I think Gail Collins was right to call out Keith Olbermann for his attack on Brown. Olbermann’s defense that right wing talk show hosts have said much worse is beyond lame. And one of my favorite local pundits, Charles P. Pierce calls Brown “an empty suit” and “a liar and a coward.” Way classy, progressives.
Part of the reason for Brown’s win was his run for the Mass. State senate in 2004. Please recall that Cheryl Jacques, a popular Democrat, resigned and her chief of staff, Angus McQuilken, was favored to win her seat in a special election. This was considered all the more likely because the legislature scheduled the special election on the same day (March 2, 2004) as the Massachusetts presidential primary. Bush was running unopposed-not a big draw for the Bay State’s 480,000 Republicans, and John Kerry (more popular then than now) was on the Democratic ballot. So the thinking was that lots of D’s would vote, but very few R’s, and Brown would lose big.
Brown won by 349 votes. He won because he did five things-very similar to the things he did to defeat Coakley. First, he argued that the seat didn’t “belong” to McQuilken because he had been on Jacques’ staff. He argued that “nobody owns this seat.” Sound familiar?
Second, McQuilken was as un-charismatic as was Martha Coakley. He came across as a pudgy policy wonk. Brown used his masculine image effectively against McQuilken. Opponents referred to Brown as “Beefcake Brown,” referring to his now famous nude photos in Cosmopolitan when he was a student at Boston College. This didn’t stick then as it didn’t in 2010. We still need to come to grips with the fact that any female candidate who had posed nude would have a gigantic negative to overcome. Double standard? You betcha.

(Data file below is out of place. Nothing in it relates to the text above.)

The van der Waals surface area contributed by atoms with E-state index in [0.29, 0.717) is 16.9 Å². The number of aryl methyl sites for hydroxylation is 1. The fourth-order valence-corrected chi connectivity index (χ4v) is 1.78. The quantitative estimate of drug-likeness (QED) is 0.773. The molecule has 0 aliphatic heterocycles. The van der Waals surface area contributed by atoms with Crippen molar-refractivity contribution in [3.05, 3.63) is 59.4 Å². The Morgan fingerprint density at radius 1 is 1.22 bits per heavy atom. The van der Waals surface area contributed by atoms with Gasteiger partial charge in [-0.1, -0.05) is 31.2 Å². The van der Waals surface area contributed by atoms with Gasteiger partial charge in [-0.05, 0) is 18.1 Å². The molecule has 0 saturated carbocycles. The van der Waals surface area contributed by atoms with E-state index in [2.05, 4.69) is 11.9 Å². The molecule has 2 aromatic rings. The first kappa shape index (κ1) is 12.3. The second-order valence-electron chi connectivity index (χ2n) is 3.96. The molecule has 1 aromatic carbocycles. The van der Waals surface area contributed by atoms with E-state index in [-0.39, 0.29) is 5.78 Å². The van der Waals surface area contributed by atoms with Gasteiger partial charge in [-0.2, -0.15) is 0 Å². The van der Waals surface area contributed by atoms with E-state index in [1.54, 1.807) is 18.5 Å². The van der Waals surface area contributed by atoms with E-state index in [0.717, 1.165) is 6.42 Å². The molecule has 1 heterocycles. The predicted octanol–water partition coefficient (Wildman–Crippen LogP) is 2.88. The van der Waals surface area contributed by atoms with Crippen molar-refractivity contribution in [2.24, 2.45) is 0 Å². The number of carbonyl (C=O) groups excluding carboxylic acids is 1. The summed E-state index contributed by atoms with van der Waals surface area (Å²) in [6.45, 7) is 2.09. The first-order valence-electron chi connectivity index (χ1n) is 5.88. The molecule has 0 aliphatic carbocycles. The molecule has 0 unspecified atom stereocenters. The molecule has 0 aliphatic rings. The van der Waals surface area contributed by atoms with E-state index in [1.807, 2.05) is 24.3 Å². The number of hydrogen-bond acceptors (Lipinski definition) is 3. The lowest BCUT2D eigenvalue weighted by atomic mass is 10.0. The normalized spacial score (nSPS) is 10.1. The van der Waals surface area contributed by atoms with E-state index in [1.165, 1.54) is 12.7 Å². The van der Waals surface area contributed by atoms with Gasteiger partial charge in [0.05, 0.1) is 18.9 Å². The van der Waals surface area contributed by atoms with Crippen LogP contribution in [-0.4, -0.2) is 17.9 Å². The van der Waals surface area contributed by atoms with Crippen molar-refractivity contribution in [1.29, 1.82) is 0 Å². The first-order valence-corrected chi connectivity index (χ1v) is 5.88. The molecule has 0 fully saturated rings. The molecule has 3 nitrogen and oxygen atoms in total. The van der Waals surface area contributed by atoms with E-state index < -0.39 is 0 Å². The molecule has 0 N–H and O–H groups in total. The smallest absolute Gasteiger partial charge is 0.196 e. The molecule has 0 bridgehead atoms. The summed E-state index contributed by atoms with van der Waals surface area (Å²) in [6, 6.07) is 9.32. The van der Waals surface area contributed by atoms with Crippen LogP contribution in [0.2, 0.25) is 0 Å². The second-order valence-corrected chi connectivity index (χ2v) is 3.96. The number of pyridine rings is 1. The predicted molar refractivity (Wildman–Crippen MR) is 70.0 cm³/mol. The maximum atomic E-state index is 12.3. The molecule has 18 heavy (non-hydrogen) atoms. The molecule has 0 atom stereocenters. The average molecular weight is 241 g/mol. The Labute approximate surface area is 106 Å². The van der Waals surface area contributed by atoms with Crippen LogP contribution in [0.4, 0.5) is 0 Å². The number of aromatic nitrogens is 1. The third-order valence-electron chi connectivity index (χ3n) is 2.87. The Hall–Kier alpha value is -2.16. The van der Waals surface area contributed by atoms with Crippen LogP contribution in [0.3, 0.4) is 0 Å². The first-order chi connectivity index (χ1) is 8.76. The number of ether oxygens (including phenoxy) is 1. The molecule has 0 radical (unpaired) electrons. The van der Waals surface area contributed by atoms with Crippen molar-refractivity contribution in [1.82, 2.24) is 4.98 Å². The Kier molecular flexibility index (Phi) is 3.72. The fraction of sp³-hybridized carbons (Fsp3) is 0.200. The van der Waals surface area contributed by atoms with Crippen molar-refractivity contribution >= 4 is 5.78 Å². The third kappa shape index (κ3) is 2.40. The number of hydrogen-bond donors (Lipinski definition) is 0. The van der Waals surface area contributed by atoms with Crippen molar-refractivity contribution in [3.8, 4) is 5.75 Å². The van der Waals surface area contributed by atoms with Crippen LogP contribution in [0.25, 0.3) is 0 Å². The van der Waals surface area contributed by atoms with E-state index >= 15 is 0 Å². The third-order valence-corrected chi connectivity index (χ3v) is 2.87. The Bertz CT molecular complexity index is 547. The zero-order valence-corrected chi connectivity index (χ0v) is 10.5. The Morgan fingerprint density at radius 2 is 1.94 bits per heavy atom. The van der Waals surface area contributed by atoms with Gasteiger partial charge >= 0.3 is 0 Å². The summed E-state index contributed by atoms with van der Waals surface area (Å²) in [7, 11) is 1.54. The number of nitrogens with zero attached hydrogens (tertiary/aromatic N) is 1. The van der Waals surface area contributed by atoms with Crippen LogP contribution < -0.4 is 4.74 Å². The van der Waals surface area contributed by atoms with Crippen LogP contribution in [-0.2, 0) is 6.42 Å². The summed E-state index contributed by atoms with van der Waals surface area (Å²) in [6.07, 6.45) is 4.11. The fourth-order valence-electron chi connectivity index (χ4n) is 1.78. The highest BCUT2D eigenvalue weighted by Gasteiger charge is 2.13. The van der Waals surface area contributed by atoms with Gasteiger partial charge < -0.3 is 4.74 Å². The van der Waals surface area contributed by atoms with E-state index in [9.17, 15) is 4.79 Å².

Third, Brown avoided major gaffes. (As in 2010,he made lots of minor ones, including “cringe-inducing” off-the-cuff remarks.) This was especially true of the gay marriage issue. Brown danced around it pretty deftly. This was crucial as Jacques, the first openly gay State Senator in Massachusetts history, resigned to head the GLBT Human Rights Campaign.
Fourth, Brown organized a strong GOTV effort. This was hugely important as the Mass. Republican party GOTV was very spotty in the major population centers. Brown organized his own operation and his workers made over 100,000 phone calls in the 72 hours before the special election.
Finally, although I have no breakout numbers from the March 2004 contest, Brown obviously got some Democrats to vote for him. There is no other explanation for his win in an election that clearly drew more Democrats than Republicans to the polls. The contest with Coakley is strikingly parallel. Brown got a substantial number of registered Democrats to vote for him, or Coakley would have squeaked through.
Brown and McQuilken went against each other one more time, in November, 2004, now for a full term in the state Senate. But it was a foregone conclusion, Brown by 2636. McQuilken ran a notably lackluster campaign and we now know what Brown can do with that.
Progressives make a big mistake in thinking of Brown as an “empty suit.” Scott Brown is a smart, canny politician who has followed a complex path as a conservative Republican in a state that has elected fewer and fewer of them. His victory in January, 2010, is, as I have argued elsewhere, was also due to a profound discontent in the electorate. And Brown’s disciplined campaign took advantage of every bit of that discontent.
(cross-posted at DailyKos)